Thoughts from the Daf

Zevachim 38: Do it Right

May 24, 2018 By: rabbi jay kelman
One of the first innovations of the Reform movement was the removal from the siddur of all references to Zion and the Temple. The emerging democracies of Europe, which had begun to treat the Jews as equal citizens, were to be our home[1]. The idea of yearning for the return to Jerusalem was a relic of a bygone era[2] and the notion of sacrifices in modernity viewed as absurd. Judaism, they argued, had moved beyond that stage in its...
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An Introduction to Seder Kodshim

April 24, 2018 By: rabbi jay kelman
One of the benefits of learning Daf Yomi is that it “forces” one to learn subject areas that would otherwise be ignored. Each one of the 2,711 pages of the Talmud Bavli is given equal treatment, allowing one to study the breadth of Talmudic literature. If not for Daf Yomi, it is hard to imagine too many people would open up Seder Kodshim, dealing with the sacrificial rites, which have little relevance or resonance today. There is...
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Horayot 14: Seeking Kavod

April 19, 2018 By: rabbi jay kelman
We have often commented on the fact that our tradition does not shy away from pointing out the weaknesses and failings of our great Sages. This idea is first found in the Torah itself, which does not hide or excuse the sins – minor as those sins might be – of our greats. Even when it is not necessary to read a story in a negative light, such as Abraham going to Egypt when famine strikes the land of Israel, our commentaries often do...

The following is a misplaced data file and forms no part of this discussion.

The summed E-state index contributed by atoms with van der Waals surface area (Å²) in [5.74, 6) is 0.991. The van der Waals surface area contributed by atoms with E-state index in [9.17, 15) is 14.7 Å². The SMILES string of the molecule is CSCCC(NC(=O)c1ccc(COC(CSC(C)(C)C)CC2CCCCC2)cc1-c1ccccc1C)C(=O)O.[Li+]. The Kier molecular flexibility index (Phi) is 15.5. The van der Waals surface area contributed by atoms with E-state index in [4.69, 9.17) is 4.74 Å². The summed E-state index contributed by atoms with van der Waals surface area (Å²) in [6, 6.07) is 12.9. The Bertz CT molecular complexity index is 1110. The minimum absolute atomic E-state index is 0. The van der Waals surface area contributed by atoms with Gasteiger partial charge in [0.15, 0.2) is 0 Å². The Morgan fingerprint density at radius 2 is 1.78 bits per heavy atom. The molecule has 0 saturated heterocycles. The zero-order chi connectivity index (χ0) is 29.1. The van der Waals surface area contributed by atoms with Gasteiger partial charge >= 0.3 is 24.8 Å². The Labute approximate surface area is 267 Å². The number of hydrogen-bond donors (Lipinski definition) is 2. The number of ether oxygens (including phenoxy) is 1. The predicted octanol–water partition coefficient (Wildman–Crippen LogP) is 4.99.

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Horayot 14: Standing for Eliyahu

April 16, 2018 By: rabbi jay kelman
Not every question has an answer and not every problem has a solution. This may be depressing for some, especially the young and idealistic (all too often, they tend to be one and the same), but this is something one realizes more and more as one gains life experience. This may be frustrating, but it is also ennobling, pushing us to search further and further to find solutions. While some questions may eventually find answers, some may...
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Horayot 10: A Pure Sin

April 15, 2018 By: rabbi jay kelman
Judaism has long rejected the notion that the ends justify the means. One of the most basic of Talmudic rules is that a mitzvah haba b’aveirah, a mitzvah enabled through the commission of sin, is rendered invalid. The third chapter of masechet Sukkah, lulav hagazul, the stolen lulav[1], gets its name from the fact that a stolen lulav is an invalid lulav and one gains nothing by using one, but...
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